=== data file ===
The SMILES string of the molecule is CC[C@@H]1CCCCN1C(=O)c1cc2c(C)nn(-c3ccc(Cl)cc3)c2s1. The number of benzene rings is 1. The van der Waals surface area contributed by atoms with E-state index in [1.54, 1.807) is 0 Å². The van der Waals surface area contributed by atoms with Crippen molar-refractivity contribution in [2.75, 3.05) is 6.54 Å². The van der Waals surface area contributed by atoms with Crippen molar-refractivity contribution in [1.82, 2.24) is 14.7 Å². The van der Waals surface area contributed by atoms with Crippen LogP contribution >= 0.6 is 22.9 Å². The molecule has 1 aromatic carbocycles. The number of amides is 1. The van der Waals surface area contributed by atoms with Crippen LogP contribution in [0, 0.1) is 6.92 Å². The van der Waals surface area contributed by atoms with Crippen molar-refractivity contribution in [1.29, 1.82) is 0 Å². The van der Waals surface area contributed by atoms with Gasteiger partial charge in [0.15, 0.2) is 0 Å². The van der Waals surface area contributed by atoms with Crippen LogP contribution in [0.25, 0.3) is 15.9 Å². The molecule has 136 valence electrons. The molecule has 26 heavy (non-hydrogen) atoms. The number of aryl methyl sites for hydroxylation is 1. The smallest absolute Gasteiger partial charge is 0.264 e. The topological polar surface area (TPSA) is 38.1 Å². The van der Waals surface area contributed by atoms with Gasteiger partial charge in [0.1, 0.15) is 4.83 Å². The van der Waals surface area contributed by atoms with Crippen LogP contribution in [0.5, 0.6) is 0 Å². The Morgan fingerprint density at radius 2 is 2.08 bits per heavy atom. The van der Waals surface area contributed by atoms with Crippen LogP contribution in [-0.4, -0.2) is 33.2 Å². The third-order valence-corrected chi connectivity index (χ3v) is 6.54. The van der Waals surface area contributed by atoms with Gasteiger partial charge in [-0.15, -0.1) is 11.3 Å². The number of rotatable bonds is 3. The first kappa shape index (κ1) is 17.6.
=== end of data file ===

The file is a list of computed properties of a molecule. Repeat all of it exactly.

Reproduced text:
The SMILES string of the molecule is CC[C@@H]1CCCCN1C(=O)c1cc2c(C)nn(-c3ccc(Cl)cc3)c2s1. The number of benzene rings is 1. The van der Waals surface area contributed by atoms with E-state index in [1.54, 1.807) is 0 Å². The van der Waals surface area contributed by atoms with Crippen molar-refractivity contribution in [2.75, 3.05) is 6.54 Å². The van der Waals surface area contributed by atoms with Crippen molar-refractivity contribution in [1.82, 2.24) is 14.7 Å². The van der Waals surface area contributed by atoms with Crippen LogP contribution >= 0.6 is 22.9 Å². The molecule has 1 aromatic carbocycles. The number of amides is 1. The van der Waals surface area contributed by atoms with Crippen LogP contribution in [0, 0.1) is 6.92 Å². The van der Waals surface area contributed by atoms with Crippen molar-refractivity contribution in [1.29, 1.82) is 0 Å². The van der Waals surface area contributed by atoms with Gasteiger partial charge in [0.15, 0.2) is 0 Å². The van der Waals surface area contributed by atoms with Crippen LogP contribution in [0.25, 0.3) is 15.9 Å². The molecule has 136 valence electrons. The molecule has 26 heavy (non-hydrogen) atoms. The number of aryl methyl sites for hydroxylation is 1. The smallest absolute Gasteiger partial charge is 0.264 e. The topological polar surface area (TPSA) is 38.1 Å². The van der Waals surface area contributed by atoms with Gasteiger partial charge in [0.1, 0.15) is 4.83 Å². The van der Waals surface area contributed by atoms with Crippen LogP contribution in [0.5, 0.6) is 0 Å². The Morgan fingerprint density at radius 2 is 2.08 bits per heavy atom. The van der Waals surface area contributed by atoms with Crippen LogP contribution in [-0.4, -0.2) is 33.2 Å². The third-order valence-corrected chi connectivity index (χ3v) is 6.54. The van der Waals surface area contributed by atoms with Gasteiger partial charge in [-0.15, -0.1) is 11.3 Å². The number of rotatable bonds is 3. The first kappa shape index (κ1) is 17.6.